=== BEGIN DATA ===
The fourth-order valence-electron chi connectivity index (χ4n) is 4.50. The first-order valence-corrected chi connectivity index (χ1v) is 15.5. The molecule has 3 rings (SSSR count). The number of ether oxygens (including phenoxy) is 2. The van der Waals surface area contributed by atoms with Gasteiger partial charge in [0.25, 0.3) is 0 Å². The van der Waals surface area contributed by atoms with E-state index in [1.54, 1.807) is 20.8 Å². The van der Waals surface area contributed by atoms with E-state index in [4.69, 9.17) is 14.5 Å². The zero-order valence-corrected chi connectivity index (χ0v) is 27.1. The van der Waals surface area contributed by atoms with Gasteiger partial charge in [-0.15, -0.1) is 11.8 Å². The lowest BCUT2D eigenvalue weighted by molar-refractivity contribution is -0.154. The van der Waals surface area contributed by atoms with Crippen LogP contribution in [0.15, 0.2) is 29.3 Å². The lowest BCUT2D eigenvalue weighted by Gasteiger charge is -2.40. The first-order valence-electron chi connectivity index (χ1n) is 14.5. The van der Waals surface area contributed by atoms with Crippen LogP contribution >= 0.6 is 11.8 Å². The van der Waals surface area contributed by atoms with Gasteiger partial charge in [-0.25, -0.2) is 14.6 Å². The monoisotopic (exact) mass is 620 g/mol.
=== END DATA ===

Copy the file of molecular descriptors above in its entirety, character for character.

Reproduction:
The fourth-order valence-electron chi connectivity index (χ4n) is 4.50. The first-order valence-corrected chi connectivity index (χ1v) is 15.5. The molecule has 3 rings (SSSR count). The number of ether oxygens (including phenoxy) is 2. The van der Waals surface area contributed by atoms with Gasteiger partial charge in [0.25, 0.3) is 0 Å². The van der Waals surface area contributed by atoms with E-state index in [1.54, 1.807) is 20.8 Å². The van der Waals surface area contributed by atoms with E-state index in [4.69, 9.17) is 14.5 Å². The zero-order valence-corrected chi connectivity index (χ0v) is 27.1. The van der Waals surface area contributed by atoms with Gasteiger partial charge in [-0.15, -0.1) is 11.8 Å². The lowest BCUT2D eigenvalue weighted by molar-refractivity contribution is -0.154. The van der Waals surface area contributed by atoms with Crippen LogP contribution in [0.15, 0.2) is 29.3 Å². The lowest BCUT2D eigenvalue weighted by Gasteiger charge is -2.40. The first-order valence-electron chi connectivity index (χ1n) is 14.5. The van der Waals surface area contributed by atoms with Crippen LogP contribution >= 0.6 is 11.8 Å². The van der Waals surface area contributed by atoms with Gasteiger partial charge in [-0.25, -0.2) is 14.6 Å². The monoisotopic (exact) mass is 620 g/mol.